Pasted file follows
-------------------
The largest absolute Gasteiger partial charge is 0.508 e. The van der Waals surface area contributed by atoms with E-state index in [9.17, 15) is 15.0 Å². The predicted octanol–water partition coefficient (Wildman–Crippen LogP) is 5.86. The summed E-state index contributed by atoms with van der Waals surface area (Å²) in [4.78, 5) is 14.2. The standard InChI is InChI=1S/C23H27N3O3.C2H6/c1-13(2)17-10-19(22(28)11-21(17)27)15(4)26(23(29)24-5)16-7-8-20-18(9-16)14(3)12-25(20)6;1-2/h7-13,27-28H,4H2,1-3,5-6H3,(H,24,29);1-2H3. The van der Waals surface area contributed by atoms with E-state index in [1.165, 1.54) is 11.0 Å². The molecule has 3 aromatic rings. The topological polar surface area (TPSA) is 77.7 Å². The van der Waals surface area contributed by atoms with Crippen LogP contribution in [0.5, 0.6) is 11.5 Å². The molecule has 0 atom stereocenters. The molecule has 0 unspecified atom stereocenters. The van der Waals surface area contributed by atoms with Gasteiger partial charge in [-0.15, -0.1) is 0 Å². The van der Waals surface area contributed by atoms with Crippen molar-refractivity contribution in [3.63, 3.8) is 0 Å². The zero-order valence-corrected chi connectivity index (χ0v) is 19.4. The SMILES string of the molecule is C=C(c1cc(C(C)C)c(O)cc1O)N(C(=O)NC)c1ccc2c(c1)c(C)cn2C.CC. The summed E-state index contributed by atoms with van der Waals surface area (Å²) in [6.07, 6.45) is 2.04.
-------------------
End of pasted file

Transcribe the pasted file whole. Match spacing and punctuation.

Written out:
The largest absolute Gasteiger partial charge is 0.508 e. The van der Waals surface area contributed by atoms with E-state index in [9.17, 15) is 15.0 Å². The predicted octanol–water partition coefficient (Wildman–Crippen LogP) is 5.86. The summed E-state index contributed by atoms with van der Waals surface area (Å²) in [4.78, 5) is 14.2. The standard InChI is InChI=1S/C23H27N3O3.C2H6/c1-13(2)17-10-19(22(28)11-21(17)27)15(4)26(23(29)24-5)16-7-8-20-18(9-16)14(3)12-25(20)6;1-2/h7-13,27-28H,4H2,1-3,5-6H3,(H,24,29);1-2H3. The van der Waals surface area contributed by atoms with E-state index in [1.165, 1.54) is 11.0 Å². The molecule has 3 aromatic rings. The topological polar surface area (TPSA) is 77.7 Å². The van der Waals surface area contributed by atoms with Crippen LogP contribution in [0.5, 0.6) is 11.5 Å². The molecule has 0 atom stereocenters. The molecule has 0 unspecified atom stereocenters. The van der Waals surface area contributed by atoms with Gasteiger partial charge in [-0.15, -0.1) is 0 Å². The van der Waals surface area contributed by atoms with Crippen molar-refractivity contribution in [3.63, 3.8) is 0 Å². The zero-order valence-corrected chi connectivity index (χ0v) is 19.4. The SMILES string of the molecule is C=C(c1cc(C(C)C)c(O)cc1O)N(C(=O)NC)c1ccc2c(c1)c(C)cn2C.CC. The summed E-state index contributed by atoms with van der Waals surface area (Å²) in [6.07, 6.45) is 2.04.